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Mothers Share Their Sept. 11 Stories

Moms Face 9/11
WebMD Feature
Reviewed by Gary D. Vogin, MD

I must admit I cringed when my editor first asked me to write profiles of mothers who had lost a husband or a child in the Sept. 11 terrorist attacks. How could I find out how these moms were doing without aggravating their sorrow? Plus, weren't they sick of the media microscope?

The answers to my questions came shortly after I sent out an email to some victims' rights and family groups, asking if there were mothers interested in sharing how they've picked up the pieces after 9/11. The story is meant to be a positive one, I said, hopefully something that will be helpful to other grievers.

My phone rang, and then it rang again, and again over the next few days. Several women -- even those that weren't mothers -- volunteered some of the most intimate and painful details of their lives.

They weren't looking for pity or the media spotlight, however, as critics have suggested of some survivors. These women said they were willing to talk if their experiences could comfort others.

Almost all of them did choke up at some point during the interview, but instead of merely displaying their vulnerability, the tears seemed to bolster their resolve. For their fallen loved one's sake, they weren't taking this lying down. Each of them had a mission -- whether it was to lobby for a thorough investigation of the World Trade Center collapse, to start a support group, to pursue a dream of their loved one's, or to get the rest of the family through the crisis.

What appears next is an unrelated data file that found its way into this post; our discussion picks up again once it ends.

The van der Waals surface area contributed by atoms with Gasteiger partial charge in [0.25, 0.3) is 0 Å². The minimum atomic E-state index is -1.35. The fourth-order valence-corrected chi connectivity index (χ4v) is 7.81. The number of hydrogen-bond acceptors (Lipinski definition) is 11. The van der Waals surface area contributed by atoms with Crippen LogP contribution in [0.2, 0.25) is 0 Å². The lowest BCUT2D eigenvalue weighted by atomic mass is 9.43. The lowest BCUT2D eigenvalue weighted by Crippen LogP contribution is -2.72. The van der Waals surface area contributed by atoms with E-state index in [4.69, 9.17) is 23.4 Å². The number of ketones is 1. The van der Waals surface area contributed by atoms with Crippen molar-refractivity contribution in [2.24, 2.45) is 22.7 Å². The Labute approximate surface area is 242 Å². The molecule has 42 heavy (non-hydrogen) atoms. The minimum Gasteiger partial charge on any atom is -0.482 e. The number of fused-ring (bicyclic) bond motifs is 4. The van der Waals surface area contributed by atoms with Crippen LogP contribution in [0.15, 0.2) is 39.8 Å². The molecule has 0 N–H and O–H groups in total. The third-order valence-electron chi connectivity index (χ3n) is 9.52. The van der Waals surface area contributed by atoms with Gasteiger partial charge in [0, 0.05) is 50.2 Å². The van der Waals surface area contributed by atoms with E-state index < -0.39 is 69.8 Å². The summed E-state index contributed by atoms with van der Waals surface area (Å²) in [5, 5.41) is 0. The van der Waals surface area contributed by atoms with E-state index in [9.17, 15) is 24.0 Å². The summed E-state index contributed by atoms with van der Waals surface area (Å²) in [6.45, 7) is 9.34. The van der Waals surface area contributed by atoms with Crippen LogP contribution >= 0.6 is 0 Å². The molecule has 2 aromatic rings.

Their collective voices resonated with strength and supported the idea that something positive can come out of tragedy. Yet they all dismissed suggestions that they were doing anything remarkable. Each day, they say they just get up like everyone else, and do their best.

Here are some of their amazing stories.

Facing the Challenge

Life was demanding enough when Laura Weinberg Aronow and her husband, Richard, worked together as a team to care for their 4-year-old autistic child, Willie. But when Rich died while working as a Port Authority lawyer in Tower 1 of the World Trade Center, the full responsibility of Willie's care fell on Laura.

"I knew the most important thing I could possibly do was to get Willie into a school," Laura said, noting that the constant sympathy calls and random visits to the house bothered her son. Willie had still hoped that his daddy was alive, and resented any suggestions to the contrary.

He went back to diapers and stopped going to the bathroom on his own because he associated toilet training with his dad. Because Willie had also not developed verbal skills yet, he was only able to sign the word "sad" over and over again.

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